Mark A. Biggar |Perl 6| wrote:

To do multi method dispatch, you want to select the method that best matches the parameters in the call. One way to do that is to define a measure for distances between types and they use the method that's at the minimum distance. One simple measure is that a type is distance 0 from itself and distance 1 from it's immediate super-types, distance 2 from the immediate super-types of it's immediate super-types, etc. When dispatching over a single parameter picking the method at the minimum distance is the usual most specific type match. But when you want to do multi-method dispatch, you need some rule to combine the various distances of the individual parameters into a single measure value, then pick the method at the minimum distance by that combined measure. "Manhattan Distance" or "Taxicab Distance" is the rule that the combined distance is just the simple unweighted sum of the individual parameter distances. The is named after the fact that a taxi must follow the streets and to go 3 block north and 4 blocks west it must travel 7 blocks not the 5 blocks of the euclidean distance.

OK, so basically the fit is the sum of the fits of all the parameters. If form A has a distance of 2 for the first argument and 5 for the second, and form B has a distance of 0 for the first and 10 for the second, form A is better.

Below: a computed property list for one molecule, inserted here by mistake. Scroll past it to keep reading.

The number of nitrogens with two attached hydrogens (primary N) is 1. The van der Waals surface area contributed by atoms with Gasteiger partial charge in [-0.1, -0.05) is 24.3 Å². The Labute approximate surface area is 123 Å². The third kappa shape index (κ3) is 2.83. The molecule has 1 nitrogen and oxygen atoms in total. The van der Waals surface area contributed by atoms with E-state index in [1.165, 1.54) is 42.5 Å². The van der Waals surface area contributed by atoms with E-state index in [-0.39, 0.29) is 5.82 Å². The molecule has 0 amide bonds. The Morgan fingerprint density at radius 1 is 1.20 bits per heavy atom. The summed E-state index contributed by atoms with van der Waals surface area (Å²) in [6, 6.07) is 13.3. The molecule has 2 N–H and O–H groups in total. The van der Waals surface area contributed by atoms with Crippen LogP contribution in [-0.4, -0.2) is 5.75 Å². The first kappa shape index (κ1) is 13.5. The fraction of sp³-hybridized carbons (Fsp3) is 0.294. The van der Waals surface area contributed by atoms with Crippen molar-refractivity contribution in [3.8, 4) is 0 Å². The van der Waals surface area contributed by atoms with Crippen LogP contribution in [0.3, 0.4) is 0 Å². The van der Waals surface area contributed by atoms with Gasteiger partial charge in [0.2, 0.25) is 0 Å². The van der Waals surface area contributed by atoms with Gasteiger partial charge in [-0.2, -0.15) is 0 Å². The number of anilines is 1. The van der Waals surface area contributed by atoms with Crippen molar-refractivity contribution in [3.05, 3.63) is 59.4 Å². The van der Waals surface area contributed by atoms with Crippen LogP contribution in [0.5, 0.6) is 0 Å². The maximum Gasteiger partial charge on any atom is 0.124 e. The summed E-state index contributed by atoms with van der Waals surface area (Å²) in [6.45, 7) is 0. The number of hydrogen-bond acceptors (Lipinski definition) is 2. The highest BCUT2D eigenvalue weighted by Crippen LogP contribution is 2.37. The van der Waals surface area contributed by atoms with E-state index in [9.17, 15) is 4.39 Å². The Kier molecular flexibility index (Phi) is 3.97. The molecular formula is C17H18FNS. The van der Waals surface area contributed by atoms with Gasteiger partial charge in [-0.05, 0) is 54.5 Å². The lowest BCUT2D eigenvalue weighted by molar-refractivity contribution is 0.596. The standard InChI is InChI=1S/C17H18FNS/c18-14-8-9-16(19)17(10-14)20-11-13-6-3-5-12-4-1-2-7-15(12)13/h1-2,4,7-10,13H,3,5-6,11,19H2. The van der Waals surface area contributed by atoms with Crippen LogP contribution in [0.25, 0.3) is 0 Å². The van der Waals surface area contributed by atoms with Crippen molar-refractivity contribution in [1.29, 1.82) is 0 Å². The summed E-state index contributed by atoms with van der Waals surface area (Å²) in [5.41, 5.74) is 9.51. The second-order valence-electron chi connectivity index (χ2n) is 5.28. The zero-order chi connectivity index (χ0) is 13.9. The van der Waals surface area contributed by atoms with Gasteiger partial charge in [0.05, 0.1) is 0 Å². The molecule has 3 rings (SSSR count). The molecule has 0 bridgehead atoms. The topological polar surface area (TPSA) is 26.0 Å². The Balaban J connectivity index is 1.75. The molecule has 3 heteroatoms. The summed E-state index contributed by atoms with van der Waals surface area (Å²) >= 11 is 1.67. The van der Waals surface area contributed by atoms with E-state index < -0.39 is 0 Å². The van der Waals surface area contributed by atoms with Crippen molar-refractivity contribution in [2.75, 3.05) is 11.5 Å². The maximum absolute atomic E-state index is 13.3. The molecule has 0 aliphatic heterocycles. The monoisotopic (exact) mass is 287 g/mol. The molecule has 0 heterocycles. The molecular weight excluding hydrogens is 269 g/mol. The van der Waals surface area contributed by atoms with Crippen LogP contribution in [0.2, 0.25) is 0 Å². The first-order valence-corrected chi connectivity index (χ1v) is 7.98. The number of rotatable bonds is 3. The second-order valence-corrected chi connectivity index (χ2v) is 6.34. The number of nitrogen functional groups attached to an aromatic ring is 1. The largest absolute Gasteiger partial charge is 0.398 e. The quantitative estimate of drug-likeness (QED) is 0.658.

I heard this term come up the other day with respect to matching value types =and= other attributes such as rw or ref-ness. I thought he meant that these were different directions like streets and avenues, of one parameter.

I have problems with a simple sum. The "distance" is artificially inflated if you make lots of small derivation steps vs one large change. The concept of derivation steps is ill-defined for parameterized types and types that change virtual type names during derivation so there is no subtype relationship.

In C++, which must be resolved at compile time, the overloading resolution mechanism demands that =every= parameter be at least as good of a match, and one strictly better match. So the implementation never guesses if worse-left/better-right is a better fit than better-left/worse-right. However, you are assured that everything is brought to your attention at program build time, before run time, so complaining is not as serious as a run-time error where you might prefer DWIM.


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